DIGBOSTON: Can you tell me how you started running this show?
NICK KANIEFF: We had our first show in 2007. I had been a collector most of my life. I got to a point where I decided to sell my collection. I had some good friends that ran a comic book store, I asked them the best way to liquidate the collection, they suggested a combination of eBay and going to Cons and setting up as a vendor. There is a little show that’s been run here for 15 years. I set up there, was selling my comics and I noticed that it was a small show and the vendors were unhappy. It wasn’t what I remember as a kid. I remember there was an electricity in the air. It was crowded with people, it was colorful. It was a huge trading floor, it was a stock exchange with so much excitement. I started poking around, how come Boston doesn’t have a major comic book convention? No one could give me a good common sense answer to that question.

If I could start a show and bring back the magic, the allure, the electricity that I felt as a kid, then this thing can go through the roof.

I did just that. I started the show in 2007 at the Back Bay Events Center with 900 attendees. Three-four times the amount of the existing show, that had been there for 15 years.

The show has gone from 900 people to last year’s 10,000. We moved from Back Bay Events Center to The Hynes. Unfortunately, the Boston Marathon tragedy happened and we postponed and rescheduled to The Seaport. Our estimated attendance for 2013 is between 12-15,000 people.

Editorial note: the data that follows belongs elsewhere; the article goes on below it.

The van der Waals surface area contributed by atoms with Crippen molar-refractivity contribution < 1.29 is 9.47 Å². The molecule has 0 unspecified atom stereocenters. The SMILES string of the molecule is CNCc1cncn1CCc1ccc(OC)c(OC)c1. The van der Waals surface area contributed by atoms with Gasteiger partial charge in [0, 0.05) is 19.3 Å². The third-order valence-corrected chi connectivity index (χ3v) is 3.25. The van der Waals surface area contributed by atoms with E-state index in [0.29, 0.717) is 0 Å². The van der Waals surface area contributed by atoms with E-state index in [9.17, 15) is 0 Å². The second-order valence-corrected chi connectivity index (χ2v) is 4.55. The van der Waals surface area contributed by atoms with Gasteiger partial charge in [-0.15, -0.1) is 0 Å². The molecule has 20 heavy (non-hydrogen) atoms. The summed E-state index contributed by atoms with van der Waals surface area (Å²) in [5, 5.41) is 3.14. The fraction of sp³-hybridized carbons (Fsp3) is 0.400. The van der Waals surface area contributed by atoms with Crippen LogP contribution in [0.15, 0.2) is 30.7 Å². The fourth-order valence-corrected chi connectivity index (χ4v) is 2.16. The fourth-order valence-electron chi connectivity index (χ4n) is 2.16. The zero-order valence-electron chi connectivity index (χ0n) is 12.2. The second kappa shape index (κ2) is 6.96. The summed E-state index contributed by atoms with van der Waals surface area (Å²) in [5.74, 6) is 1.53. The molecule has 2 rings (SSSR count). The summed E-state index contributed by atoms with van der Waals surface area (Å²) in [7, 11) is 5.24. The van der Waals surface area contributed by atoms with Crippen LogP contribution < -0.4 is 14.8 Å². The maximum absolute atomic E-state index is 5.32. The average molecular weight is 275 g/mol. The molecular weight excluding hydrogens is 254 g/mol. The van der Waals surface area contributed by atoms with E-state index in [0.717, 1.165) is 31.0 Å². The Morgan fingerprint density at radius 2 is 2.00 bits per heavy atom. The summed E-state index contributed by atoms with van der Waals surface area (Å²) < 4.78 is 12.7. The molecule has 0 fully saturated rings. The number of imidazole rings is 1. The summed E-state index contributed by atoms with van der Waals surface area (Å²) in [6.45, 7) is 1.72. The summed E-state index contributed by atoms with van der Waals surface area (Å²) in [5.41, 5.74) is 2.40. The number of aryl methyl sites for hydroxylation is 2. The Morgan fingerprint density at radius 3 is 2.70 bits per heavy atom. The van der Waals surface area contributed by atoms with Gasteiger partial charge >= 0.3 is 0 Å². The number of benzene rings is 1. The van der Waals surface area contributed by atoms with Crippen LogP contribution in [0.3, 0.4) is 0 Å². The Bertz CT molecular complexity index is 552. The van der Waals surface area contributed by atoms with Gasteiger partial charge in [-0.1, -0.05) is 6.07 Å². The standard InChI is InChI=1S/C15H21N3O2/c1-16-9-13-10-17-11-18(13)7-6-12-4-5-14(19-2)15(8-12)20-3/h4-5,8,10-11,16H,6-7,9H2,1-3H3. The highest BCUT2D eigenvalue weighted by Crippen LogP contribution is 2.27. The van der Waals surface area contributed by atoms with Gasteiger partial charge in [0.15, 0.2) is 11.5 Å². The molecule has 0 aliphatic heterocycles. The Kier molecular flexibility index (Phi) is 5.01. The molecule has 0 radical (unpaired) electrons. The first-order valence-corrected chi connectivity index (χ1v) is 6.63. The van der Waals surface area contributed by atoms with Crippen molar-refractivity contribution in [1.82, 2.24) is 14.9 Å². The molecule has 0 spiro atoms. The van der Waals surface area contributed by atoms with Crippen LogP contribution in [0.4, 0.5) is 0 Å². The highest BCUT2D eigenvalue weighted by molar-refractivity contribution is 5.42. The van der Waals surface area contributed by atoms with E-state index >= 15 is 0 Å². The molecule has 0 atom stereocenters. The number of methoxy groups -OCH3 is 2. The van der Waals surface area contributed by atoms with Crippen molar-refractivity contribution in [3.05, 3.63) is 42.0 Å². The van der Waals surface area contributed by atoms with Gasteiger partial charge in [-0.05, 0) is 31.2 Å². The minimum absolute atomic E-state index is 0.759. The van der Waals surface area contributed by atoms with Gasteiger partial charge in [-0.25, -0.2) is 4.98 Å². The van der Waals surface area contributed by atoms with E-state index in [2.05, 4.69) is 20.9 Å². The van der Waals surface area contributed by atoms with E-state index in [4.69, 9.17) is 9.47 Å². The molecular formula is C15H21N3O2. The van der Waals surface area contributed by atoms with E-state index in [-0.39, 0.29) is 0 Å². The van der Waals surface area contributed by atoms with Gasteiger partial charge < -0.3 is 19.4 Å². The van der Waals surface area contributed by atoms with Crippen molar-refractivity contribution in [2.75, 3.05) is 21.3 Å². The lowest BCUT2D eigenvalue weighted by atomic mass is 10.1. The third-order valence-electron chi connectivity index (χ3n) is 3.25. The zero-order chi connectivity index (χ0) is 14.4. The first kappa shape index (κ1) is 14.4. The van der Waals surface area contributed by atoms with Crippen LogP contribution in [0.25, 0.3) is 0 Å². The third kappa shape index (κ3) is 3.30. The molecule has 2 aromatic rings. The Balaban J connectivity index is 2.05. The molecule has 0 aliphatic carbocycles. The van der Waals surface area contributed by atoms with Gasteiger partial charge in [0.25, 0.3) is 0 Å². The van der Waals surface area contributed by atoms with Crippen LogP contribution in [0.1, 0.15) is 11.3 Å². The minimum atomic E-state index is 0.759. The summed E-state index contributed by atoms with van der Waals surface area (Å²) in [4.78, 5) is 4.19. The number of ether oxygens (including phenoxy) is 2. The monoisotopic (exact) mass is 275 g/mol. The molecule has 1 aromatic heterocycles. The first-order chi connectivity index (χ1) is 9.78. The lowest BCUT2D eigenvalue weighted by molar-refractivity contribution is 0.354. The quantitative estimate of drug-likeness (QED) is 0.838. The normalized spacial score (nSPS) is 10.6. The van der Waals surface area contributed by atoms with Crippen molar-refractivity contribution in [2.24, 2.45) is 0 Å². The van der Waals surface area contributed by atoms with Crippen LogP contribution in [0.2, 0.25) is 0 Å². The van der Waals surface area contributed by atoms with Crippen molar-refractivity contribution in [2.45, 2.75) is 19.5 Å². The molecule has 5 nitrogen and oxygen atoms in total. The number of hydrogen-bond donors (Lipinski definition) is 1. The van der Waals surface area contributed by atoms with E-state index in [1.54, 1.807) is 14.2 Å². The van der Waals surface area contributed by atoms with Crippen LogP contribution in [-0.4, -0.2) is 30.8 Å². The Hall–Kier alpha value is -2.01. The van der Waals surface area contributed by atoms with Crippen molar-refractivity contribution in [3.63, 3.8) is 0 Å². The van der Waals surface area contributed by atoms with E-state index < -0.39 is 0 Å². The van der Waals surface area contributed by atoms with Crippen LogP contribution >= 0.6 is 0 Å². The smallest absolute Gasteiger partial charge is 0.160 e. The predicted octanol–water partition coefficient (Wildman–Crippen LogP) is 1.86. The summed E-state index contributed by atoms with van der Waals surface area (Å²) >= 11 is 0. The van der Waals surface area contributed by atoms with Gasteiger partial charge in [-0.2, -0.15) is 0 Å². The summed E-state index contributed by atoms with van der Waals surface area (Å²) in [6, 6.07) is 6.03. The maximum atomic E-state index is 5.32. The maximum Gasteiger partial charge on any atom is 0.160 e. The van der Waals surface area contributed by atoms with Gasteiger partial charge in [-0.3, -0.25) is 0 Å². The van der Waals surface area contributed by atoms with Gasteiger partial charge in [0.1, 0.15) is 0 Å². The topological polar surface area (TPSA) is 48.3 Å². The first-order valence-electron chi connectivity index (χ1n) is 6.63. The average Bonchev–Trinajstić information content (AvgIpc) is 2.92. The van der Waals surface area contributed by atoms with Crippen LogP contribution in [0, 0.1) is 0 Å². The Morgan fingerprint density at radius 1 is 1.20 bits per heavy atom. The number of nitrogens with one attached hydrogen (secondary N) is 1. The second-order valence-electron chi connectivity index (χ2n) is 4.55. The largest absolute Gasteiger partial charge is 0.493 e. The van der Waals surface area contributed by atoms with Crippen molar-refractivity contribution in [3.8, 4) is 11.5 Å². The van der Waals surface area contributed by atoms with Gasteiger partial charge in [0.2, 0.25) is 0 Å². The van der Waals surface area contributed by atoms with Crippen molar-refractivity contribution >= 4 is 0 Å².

It’s just gotten bigger and better and we are now nationally recognized and ranked and a show people come to from all over the country.

We’re putting Boston back on the map as a major city that has a major comic book convention for fans that deserve it. Boston deserves a well-run, big comic book convention. We’ve hopefully given that to them. My goal at the end of the day is to put on the best show that I can. The way I know that I’m successful is if the fans, the vendors, and the artists all walk away saying we had a great time, a lot of fun, we made some money and that was the best show I’ve ever been too.

I just want to make it bigger and bigger and better.


That’s great. I’ve been going since 2009, and each of the Cons keeps getting bigger and bigger — to the benefit of the Con. There was plenty of space, and lots of happy people last year. I have just as good a time at Boston as I do at New York.